Have you discovered a restaurant-style chicken dim sum recipe? Chef Devina Hermawan’s chicken dim sum with chili oil will have you addicted to making your own dim sum at home. With commonly available raw ingredients, it is possible to make chicken dim sum at home. While being cooked you can taste the beef, but it is also quite springy. So it will completely cover the Shumai.
We’re making Chicken Shumai. You may know it as Chicken Dim Sum. We’re adding a bit of shrimp to it, but you can use 100% chicken. This is a good recipe, whether it’s 100% chicken or chicken with shrimp. Dim Sum doesn’t mean Shumai, but Shumai is a part of Dim Sum. Dim Sum symbolizes when we hang out for tea with friends, family, etc., and eat light snacks.
When we’re hanging out at a Chinese restaurant, there will be so many varieties of dishes Dim Sum is something lighter — a light snack, like Shumai, steamed buns, or Har Gow. It can be sweet or savory. It can be something like Lo Mai Gai or Bakcang. There are so many varieties. If a fried noodle is served in a small portion, it can even be categorized as Dim Sum.
For the chicken, We’re using the thigh. It’s juicy, fatty, savory, and fragrant. Also, here’s the key: some additional chicken fat. Some Dim Sum can taste very savory. This is why. Usually, it uses added fat — chicken fat for the Halal version, and pork fat or lard for the non-Halal version.
Next, some shrimp. It’s optional, but it intensifies the fragrance. Next, Dim Sum wrapper. To make it elastic, We’re using sago or tapioca flour. You can also use potato starch and anything that contains starch, just not regular flour. Next, egg white, garlic, oyster sauce, sesame oil, and soy sauce. We’re using carrots for the toppings. You can also add them to the meat.
The rest is standard: salt, sugar, pepper, and flavor enhancers. We’re using some ice cubes or water to make the dough lighter and not too chewy. Let’s start. We’re using a food processor. It’s so practical. You can also use a blender or chop it manually. The grind is important. It depends on how smooth you want the Shumai texture to be. I’ll blend some of the chicken and the shrimp later. We’re dividing this into two batches.
The first is for the smooth texture. You want the chicken skin to be smooth, right? Add the chicken in. Pound the garlic so they’re easier to mash. Combine everything but the shrimp, some of the chicken thigh, and the carrots. We don’t want those three to be too smooth.
The reason We’re only using egg whites is that the texture tends to be firmer if we use the yolk. You can taste the eggs then. It becomes bouncy and the texture is different. So, I prefer using just the whites.
Now, we’ll blend these until they’re smooth. Once they’re smooth, it’s time to add the rest of the chicken. And the shrimp. Blend it for a short time until the shrimp is roughly chopped.
See? The shrimp is still chunky. That’s what we want for a good Shumai. Now, transfer it to a bowl and add the carrots in. We’re adding some shredded carrots. You can just leave it plain, too. The smell is so good right now. One of the keys to making good Shumai is using fresh ingredients.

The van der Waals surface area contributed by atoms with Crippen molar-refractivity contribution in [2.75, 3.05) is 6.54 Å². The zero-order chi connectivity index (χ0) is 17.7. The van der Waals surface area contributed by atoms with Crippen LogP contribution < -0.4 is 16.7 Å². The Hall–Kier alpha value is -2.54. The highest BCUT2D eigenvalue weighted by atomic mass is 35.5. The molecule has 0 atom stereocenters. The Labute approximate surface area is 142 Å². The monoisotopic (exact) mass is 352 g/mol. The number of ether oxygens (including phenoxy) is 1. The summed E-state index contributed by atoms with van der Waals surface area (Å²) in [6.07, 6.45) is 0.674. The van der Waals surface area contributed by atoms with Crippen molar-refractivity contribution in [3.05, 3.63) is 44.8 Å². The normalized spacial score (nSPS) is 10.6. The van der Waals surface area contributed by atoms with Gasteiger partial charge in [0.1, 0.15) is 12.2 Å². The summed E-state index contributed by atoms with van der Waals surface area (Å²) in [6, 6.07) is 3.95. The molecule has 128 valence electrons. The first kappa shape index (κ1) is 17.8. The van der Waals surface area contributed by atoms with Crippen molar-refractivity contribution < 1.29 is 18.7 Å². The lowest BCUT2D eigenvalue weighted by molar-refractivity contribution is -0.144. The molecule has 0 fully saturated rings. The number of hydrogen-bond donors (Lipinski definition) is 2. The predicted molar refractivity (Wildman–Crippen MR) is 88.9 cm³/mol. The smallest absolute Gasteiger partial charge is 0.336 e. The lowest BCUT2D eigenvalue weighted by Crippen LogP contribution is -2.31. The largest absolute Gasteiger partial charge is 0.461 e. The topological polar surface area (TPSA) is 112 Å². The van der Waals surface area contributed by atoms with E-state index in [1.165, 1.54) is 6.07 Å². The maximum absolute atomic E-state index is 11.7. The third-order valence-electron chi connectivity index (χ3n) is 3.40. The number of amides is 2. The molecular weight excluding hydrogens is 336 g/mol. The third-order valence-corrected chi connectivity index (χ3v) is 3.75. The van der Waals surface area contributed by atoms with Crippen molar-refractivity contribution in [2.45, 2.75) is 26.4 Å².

They’re fresh and will make the Shumai even better. You can also add some leeks. I prefer to sauté the leeks first. If we use big slices of leeks or older leeks, when cooked, the fragrance might be disturbing instead.
Chives might be the better alternative for Shumai. Again, you can sauté it first to make it more fragrant. Let’s wrap the Shumai now. Dim Sum wrapper is very easy to make. Simply combine flour, salt, and hot water. Using hot water makes the dough more flexible.
We’re using store-bought wrappers. If you’re selling these and want them to be more accurate and neat you can weigh the filling. It’s about 40 – 50 g each.
You can gain some consistency then. But for personal consumption, it’s not an issue. We’ll steam them for 15 – 20 minutes, depending on the Dim Sum’s size and the heat used.
You need to try it to know the exact cooking time. As we wait, we’ll make the dipping Sambal. Add some oil for sautéing. Here’s a mixture of garlic, shallots, bird’s eye chili, and red chili. You can do a rough chop or a fine chop. It’s up to you. You can even make an extra-fine texture. We’re using red chili, too, because it will make the Sambal smells even fresher. Let’s fry the Sambal. I made too many, so I won’t be using all of them. Fry it until it’s completely reduced to make it more fragrant and eliminate any raw chili smell.
If you want it to be spicier, add the amount of bird’s eye chili. If you don’t want it to be spicy, skip the bird’s eye chili. The chili has been reduced. It’s time to add some water. Add some vinegar. And chili sauce. Next, season the Sambal. We’re using mushroom stock powder.
Give it a taste. If it’s not sweet enough, add some sugar. If it’s not salty enough, add some salt. We’re adding some sugar.
For me, a good Dim Sum Sambal is sweet, spicy, savory, and a bit tart so it’s fresh. The consistency is up to you. Let’s keep cooking. If you want an inexpensive option, you can add some cornstarch at this stage to thicken the Sambal. The Sambal is done. So easy.
Let’s check the Shumai. They’re cooked. Let’s plate. Make them pretty. For me, a good Shumai means you can taste the meat, but it’s slightly bouncy, too. It’s not like the super-meaty Hong Kong Shumai. It should be a bit bouncy, which is how I like it. Look, it’s bouncy. The meat texture looks good, too.
Let’s try it with Sambal. This is the Sambal texture I like. It’s not too thick, so it’ll coat the entire Shumai. Aside from the Sambal earlier, we can add some Chili Oil, too. I make this Chili Oil myself.
You can keep this for months as it uses lots of oil so it’s naturally preserved.
This is the type of snack you’ll never get bored of. As we said, you can taste the meat. It’s savory, a bit sweet, and fragrant from the garlic. Okay. So this is very easy.